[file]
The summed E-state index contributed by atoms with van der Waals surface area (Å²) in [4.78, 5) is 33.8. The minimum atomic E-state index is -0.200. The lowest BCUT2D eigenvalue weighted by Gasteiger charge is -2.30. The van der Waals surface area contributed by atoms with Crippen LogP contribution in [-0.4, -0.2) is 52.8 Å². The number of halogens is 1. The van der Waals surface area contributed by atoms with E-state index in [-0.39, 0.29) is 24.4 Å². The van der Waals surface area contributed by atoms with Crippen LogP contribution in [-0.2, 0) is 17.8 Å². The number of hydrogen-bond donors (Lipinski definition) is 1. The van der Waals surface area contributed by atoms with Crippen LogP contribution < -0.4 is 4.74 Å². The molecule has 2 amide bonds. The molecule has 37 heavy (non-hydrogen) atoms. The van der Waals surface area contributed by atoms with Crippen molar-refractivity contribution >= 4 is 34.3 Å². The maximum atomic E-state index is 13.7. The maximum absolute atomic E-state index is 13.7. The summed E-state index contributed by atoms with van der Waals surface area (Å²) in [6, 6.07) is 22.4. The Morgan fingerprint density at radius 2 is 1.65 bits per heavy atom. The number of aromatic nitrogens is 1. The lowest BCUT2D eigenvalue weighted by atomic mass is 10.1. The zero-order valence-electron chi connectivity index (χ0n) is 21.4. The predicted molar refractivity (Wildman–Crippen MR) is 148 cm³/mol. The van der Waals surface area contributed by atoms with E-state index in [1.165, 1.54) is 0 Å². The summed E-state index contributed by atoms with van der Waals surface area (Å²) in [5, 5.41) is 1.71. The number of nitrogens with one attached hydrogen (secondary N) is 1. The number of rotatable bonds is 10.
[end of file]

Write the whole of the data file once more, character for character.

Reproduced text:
The summed E-state index contributed by atoms with van der Waals surface area (Å²) in [4.78, 5) is 33.8. The minimum atomic E-state index is -0.200. The lowest BCUT2D eigenvalue weighted by Gasteiger charge is -2.30. The van der Waals surface area contributed by atoms with Crippen LogP contribution in [-0.4, -0.2) is 52.8 Å². The number of halogens is 1. The van der Waals surface area contributed by atoms with E-state index in [-0.39, 0.29) is 24.4 Å². The van der Waals surface area contributed by atoms with Crippen LogP contribution in [-0.2, 0) is 17.8 Å². The number of hydrogen-bond donors (Lipinski definition) is 1. The van der Waals surface area contributed by atoms with Crippen LogP contribution < -0.4 is 4.74 Å². The molecule has 2 amide bonds. The molecule has 37 heavy (non-hydrogen) atoms. The van der Waals surface area contributed by atoms with Crippen molar-refractivity contribution >= 4 is 34.3 Å². The maximum atomic E-state index is 13.7. The maximum absolute atomic E-state index is 13.7. The summed E-state index contributed by atoms with van der Waals surface area (Å²) in [6, 6.07) is 22.4. The Morgan fingerprint density at radius 2 is 1.65 bits per heavy atom. The number of aromatic nitrogens is 1. The lowest BCUT2D eigenvalue weighted by atomic mass is 10.1. The zero-order valence-electron chi connectivity index (χ0n) is 21.4. The predicted molar refractivity (Wildman–Crippen MR) is 148 cm³/mol. The van der Waals surface area contributed by atoms with E-state index in [1.165, 1.54) is 0 Å². The summed E-state index contributed by atoms with van der Waals surface area (Å²) in [5, 5.41) is 1.71. The number of nitrogens with one attached hydrogen (secondary N) is 1. The number of rotatable bonds is 10.